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Flourishing through Suffering: The Myth of the Archetypal Biography

How to find flourishing through suffering.

Most of the “life stories” we encounter through fiction, movies, and summary biographies (i.e. wikipedia) follow narrative development that isn’t really accurate. In real life, setbacks and suffering are common- and part of growth.

Recently, I got to hear my friend Kate Rae Davis present at Symposia, a series of TED Talk style presentations by fellow alumni of The Seattle Seattle School of Theology & Psychology. Kate’s research, as director of The Resilient Leaders Project, is helping find ways to teach and support resiliency in order to help leaders cope with setbacks and the threat of burnout.

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Image description for screen readers:

The image is a hand drawn sketch note with the title: “Flourishing through suffering.”

There are three graphs drawn. 

The first graph shows a line that peaks at a point in the middle. Underneath is written, “Typical narrative: rise  and fall of tension.”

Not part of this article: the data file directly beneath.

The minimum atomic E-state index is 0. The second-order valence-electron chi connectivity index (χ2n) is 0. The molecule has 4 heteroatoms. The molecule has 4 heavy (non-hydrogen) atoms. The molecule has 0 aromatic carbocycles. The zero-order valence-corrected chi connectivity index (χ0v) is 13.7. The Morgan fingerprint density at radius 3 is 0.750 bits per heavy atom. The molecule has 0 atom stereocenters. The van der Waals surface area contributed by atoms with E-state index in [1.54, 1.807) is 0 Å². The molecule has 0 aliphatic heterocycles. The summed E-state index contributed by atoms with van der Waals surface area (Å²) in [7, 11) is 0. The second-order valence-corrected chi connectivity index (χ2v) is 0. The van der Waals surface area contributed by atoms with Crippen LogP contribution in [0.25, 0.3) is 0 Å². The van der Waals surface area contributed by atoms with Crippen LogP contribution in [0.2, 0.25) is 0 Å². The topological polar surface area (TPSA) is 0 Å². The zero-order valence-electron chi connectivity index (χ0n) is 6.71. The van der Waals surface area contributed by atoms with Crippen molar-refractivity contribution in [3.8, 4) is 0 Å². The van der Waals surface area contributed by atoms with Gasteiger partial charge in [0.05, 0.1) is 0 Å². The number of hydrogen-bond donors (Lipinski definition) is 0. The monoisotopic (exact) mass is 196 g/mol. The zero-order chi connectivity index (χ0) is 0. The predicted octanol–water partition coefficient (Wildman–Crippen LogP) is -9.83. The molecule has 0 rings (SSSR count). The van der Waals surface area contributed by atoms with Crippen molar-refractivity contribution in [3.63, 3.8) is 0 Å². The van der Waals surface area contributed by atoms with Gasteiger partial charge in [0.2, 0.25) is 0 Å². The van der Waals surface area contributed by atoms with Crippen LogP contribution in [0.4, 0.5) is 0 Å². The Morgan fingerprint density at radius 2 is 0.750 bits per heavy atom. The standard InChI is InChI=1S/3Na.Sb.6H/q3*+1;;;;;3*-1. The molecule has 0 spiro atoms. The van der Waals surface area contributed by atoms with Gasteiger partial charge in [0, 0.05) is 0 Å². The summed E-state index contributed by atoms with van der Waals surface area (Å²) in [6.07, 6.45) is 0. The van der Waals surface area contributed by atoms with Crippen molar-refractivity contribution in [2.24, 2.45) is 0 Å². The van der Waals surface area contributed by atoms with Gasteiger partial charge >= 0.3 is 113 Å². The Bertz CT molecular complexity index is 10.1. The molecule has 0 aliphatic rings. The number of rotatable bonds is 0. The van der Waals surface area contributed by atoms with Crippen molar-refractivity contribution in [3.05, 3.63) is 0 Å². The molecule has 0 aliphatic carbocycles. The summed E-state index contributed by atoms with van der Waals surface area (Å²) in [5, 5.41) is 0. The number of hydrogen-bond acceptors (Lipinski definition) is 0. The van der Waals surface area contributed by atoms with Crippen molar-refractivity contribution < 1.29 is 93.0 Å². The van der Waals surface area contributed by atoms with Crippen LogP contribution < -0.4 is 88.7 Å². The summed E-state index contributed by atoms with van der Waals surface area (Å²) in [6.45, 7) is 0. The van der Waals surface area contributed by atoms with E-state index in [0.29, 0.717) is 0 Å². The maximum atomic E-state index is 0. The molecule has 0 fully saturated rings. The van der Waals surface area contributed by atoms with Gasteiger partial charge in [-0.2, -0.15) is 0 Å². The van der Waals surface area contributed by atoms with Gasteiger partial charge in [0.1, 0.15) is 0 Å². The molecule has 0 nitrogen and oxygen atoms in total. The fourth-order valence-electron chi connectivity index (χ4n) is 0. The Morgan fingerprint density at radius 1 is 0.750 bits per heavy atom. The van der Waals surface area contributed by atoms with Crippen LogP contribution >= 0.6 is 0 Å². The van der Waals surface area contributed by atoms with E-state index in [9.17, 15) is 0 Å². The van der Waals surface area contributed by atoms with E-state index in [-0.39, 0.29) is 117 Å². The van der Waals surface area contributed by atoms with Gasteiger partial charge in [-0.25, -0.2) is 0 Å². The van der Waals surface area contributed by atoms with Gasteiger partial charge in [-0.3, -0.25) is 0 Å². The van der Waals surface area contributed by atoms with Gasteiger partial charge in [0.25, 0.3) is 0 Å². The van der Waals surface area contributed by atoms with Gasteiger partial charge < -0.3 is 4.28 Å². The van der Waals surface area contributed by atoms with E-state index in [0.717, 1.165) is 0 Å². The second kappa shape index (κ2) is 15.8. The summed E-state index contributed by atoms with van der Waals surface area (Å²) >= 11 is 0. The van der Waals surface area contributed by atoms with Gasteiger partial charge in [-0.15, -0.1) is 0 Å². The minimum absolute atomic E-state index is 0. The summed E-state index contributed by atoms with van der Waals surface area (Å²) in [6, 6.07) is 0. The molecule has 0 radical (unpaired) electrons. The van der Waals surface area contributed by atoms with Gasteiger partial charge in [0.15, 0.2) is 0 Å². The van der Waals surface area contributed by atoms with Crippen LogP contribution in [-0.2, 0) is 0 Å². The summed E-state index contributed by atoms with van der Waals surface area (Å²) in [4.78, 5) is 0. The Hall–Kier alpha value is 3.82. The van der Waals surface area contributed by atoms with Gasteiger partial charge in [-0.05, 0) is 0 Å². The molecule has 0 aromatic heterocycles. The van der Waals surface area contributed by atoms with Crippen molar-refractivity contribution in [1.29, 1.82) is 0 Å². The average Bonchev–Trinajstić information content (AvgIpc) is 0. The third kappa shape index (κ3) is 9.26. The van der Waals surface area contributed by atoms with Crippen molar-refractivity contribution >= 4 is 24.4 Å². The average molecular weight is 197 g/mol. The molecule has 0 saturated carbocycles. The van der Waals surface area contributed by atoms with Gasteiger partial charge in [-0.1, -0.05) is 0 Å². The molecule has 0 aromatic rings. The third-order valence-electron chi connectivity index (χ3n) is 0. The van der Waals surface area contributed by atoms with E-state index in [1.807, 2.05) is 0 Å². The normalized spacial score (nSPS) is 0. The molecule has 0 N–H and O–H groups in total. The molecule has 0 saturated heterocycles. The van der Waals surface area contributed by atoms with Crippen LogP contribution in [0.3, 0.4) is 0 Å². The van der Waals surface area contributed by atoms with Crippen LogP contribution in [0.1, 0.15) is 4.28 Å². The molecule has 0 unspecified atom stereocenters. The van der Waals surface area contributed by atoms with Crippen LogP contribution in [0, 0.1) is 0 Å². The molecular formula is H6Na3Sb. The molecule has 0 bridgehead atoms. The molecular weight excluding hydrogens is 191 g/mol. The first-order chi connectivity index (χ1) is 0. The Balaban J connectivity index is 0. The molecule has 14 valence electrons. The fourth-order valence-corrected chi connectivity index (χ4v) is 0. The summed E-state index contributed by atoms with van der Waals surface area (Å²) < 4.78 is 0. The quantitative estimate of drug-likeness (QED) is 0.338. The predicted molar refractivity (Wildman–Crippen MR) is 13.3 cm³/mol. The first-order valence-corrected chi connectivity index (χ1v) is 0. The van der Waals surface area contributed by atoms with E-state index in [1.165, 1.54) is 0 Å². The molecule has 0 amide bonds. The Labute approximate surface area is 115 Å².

The second graph shows a line continuing upward. Underneath is written, “Typical biography.”

The third graph shows a line continuing upward that has downward dips along the line. Underneath is written, “Actual life: growth and setbacks.”

An arm is drawn with the bicep muscle protruding as it flexes. The text around it says, “Muscles grow through micro tears. Rest and nourishment are the difference between muscle growth and injury.”

Text written next to this drawing says, “Rest and nourishment for people: 

  1. People – support and community.
  2. Practices – sleep, nutrition, health-supportive behaviors.
  3. Purpose – small, manageable goals; a guiding mission.”

A blue box is drawn next to this that reads, “Tragic Optimism.”

Below is written, “is the hope for a current terrible experience to leave us better people. It’s expecting the (down arrow) and trusting the (up arrow) will come and carry us forward.”

Notes from a talk by @kateraed @ @theseattleschool

Visually translated by @lindsaybraman

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